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Homes ‘essential’ to our economic future
OXFORD’S economic success rests on the way its development is shaped over the next 15 years, an inquiry heard yesterday.
A two-week hearing into the city’s housing framework opened yesterday in front of a government inspector.
The city council’s sites and housing development plan earmarks 65 sites around Oxford which could be developed.
A total of nearly 8,000 homes could be built if the document is approved.
Yesterday Mark Jaggard, the city council’s spatial and economic development manager, stressed how important the plans were for the future of Oxford.
He said: “Oxford has an extremely tight administrative boundary and new development is constrained by areas of Green Belt , flood risk and biodiversity so we need to make the best use of every site.
“The city needs to develop while preserving those aspects which make it such a wonderful place to live.”
This week she will consider the policies, which include plans to limit where student housing can be built, while next week the sites themselves will be examined and Dr Bussey will visit them herself.
A number of sites earmarked for development which have proved controversial, including Headington car park and Oxford Greyhound Stadium , have been removed from the list.
Yesterday representatives from both universities expressed concern about the council’s student housing policies, saying it would hit their finances hard.
As part of the plan, developers building student accommodation with more than eight bedrooms will have to make a financial contribution towards affordable housing elsewhere in Oxford.
This began being implemented in December.
Stephen Pickles, speaking on behalf of Oxford Brookes, said: “The view of the university is that this policy will significantly impact on its ability to provide higher education in Oxford. It will very much have an economic impact.”
Mr Jaggard said there was no evidence to link the policy with the economic viability of the two universities but added the issue would be discussed in full today.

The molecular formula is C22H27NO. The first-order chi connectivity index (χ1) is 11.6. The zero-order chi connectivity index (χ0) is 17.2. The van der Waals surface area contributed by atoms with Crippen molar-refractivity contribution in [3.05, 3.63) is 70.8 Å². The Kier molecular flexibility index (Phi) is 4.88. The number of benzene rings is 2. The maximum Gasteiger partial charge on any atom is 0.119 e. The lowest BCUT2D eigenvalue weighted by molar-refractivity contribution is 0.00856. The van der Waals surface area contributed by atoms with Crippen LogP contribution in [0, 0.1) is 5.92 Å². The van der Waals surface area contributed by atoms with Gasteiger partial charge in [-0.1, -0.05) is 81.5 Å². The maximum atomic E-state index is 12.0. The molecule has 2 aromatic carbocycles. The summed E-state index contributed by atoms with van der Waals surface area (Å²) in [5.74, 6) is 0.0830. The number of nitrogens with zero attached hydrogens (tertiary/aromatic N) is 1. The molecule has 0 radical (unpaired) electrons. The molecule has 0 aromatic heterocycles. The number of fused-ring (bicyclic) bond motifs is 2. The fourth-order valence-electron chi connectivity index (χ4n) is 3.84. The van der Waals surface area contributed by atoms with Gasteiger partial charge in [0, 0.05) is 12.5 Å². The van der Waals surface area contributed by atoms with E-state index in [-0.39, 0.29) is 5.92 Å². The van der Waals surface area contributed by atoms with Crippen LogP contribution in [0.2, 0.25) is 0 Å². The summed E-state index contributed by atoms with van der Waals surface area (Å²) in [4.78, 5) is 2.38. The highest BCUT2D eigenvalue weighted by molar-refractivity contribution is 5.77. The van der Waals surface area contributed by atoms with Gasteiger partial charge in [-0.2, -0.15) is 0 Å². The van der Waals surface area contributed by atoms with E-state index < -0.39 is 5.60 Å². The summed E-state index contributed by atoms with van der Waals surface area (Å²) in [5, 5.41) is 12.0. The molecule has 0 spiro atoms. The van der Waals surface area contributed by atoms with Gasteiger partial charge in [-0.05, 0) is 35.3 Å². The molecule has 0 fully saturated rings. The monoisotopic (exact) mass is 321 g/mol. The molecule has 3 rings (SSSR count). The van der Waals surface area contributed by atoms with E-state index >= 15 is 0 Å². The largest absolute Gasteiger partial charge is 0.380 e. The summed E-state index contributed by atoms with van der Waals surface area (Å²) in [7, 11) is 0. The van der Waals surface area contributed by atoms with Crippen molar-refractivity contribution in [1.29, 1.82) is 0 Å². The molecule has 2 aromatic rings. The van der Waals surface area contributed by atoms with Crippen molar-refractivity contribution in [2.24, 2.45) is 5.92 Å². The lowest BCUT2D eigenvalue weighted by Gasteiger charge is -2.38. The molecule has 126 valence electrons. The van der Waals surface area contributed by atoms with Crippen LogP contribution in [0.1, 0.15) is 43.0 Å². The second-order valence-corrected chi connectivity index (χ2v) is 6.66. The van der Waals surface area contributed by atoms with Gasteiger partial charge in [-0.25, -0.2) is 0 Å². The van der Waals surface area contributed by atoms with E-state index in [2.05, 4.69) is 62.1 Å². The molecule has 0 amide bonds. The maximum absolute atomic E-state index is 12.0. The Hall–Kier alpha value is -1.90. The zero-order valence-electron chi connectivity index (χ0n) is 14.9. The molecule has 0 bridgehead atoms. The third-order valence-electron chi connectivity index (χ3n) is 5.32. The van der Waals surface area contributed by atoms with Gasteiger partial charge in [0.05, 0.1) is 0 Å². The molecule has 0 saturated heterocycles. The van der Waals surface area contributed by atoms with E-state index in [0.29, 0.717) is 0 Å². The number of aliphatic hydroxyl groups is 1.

If the plan goes ahead, the city council says there are enough sites for it to exceed its target of providing 1,840 homes over five years and to allow it to provide in the region of 7,700 houses by 2026.
City council leader Bob Price said: “Given the scale of Oxford’s housing problem it is a very important document and it represents almost the limit to where we can go within the city boundaries.
“This will shape Oxford for the next generation.”
Today at Town Hall, St Aldate’s, from 10am – city council’s affordable housing policy
September 13 , Town Hall from 10am – the council’s inclusive housing policy
September 18 , Town Hall, from 10am – Sites in North West and North East Oxford including canalside land in Jericho, and the John Radcliffe Hospital site
September 18 , Town Hall, from 11.30am – Sites in North West and North East Oxford including Wolvercote Paper Mill and Harcourt House
September 18 , Town Hall, from 2pm – Sites in North West and North East Oxford including the Park Hospital and university sites in Banbury Road
September 18 , Town Hall, from 3.30pm – Sites in North West and North East Oxford including Marston Court and Northway Centre
September 19 , Town Hall, from 10am – Sites in South West and South East Oxford including Temple Cowley Pools and Rover Sports and Social Club
September 19 , Town Hall, from 11.30am – Sites in South West and South East Oxford including St Clement’s car park and Oxford Science Park
September 19 , Town Hall, from 2pm – Sites in South West and South East Oxford including Cowley Marsh depot and East Minchery Farm Allotments
September 19 , Town Hall, from 3.30pm – Sites in South West and South East Oxford including Oxford Business Park and Marywood House
September 20 , Town Hall, from 10am – Alternative sites including Oxford Stadium and Osney Mead.
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